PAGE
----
ANNAPOLIS, Md. (AP) — The governor's mansion in Maryland appears pristine and well-kept, with new flowers and clean landscaping. Just across the street, a national historic landmark — the state Capitol — sits among piles of unraked leaves, weeds and untrimmed bushes.
The grounds have become so shabby that state officials are exploring the possibility of forming a nonprofit foundation to raise money to better maintain them.
The discussion arose Friday during a meeting of the State House Trust, which oversees the Capitol and the grounds around it.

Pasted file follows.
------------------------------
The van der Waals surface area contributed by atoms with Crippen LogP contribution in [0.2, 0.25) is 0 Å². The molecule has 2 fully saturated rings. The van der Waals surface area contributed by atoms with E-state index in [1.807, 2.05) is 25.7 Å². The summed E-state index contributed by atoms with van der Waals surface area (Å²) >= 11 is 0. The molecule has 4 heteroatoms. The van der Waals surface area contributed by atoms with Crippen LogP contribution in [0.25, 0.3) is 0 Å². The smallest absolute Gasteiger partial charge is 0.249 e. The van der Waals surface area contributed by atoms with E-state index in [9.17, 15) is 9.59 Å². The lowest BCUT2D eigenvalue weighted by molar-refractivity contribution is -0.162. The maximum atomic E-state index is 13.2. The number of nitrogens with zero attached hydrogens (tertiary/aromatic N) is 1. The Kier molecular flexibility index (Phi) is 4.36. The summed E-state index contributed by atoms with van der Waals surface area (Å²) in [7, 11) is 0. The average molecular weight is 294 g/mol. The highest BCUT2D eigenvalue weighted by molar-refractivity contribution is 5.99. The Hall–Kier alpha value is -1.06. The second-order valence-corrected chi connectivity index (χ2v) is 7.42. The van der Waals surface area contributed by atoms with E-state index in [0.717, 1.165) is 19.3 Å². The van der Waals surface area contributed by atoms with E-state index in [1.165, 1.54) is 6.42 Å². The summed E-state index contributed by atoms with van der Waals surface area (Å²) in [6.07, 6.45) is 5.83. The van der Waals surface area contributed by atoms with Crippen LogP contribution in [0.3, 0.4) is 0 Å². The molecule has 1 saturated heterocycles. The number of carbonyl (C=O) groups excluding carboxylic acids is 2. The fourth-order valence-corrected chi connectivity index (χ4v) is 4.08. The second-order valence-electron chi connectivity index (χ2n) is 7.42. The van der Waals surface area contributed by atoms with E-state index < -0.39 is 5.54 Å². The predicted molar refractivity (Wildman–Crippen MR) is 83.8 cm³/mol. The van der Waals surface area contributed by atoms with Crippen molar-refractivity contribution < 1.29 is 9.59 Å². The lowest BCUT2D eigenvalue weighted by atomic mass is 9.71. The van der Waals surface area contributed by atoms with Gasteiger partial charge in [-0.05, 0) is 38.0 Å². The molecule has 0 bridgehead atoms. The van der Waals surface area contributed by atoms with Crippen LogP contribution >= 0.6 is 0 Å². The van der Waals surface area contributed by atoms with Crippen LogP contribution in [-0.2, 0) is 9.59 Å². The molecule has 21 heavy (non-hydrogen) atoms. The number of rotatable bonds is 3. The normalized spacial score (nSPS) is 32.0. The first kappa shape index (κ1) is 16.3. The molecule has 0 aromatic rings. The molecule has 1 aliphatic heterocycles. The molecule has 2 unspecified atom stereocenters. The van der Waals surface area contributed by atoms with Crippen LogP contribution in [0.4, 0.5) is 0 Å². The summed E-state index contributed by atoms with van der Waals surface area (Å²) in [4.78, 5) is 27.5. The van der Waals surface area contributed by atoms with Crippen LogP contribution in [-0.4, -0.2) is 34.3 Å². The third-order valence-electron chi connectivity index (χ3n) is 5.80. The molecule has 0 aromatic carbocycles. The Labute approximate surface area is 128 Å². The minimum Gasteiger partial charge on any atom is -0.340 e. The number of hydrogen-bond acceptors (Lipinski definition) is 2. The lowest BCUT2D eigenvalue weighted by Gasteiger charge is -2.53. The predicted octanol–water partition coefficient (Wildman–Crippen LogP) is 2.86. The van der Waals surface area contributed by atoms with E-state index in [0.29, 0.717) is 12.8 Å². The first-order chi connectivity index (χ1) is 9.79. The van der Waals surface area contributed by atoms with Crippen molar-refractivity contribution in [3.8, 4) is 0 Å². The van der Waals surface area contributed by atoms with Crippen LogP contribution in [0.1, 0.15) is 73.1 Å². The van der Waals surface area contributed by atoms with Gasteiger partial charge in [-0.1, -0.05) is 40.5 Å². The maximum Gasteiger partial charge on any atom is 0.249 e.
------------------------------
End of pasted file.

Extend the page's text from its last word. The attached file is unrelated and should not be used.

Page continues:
Lt. Gov. Boyd Rutherford says budget constraints have strained staffing and resources at the Department of General Services, which maintains the grounds. Rutherford told a deputy secretary at the agency who attended the meeting to put money in the budget for more upkeep.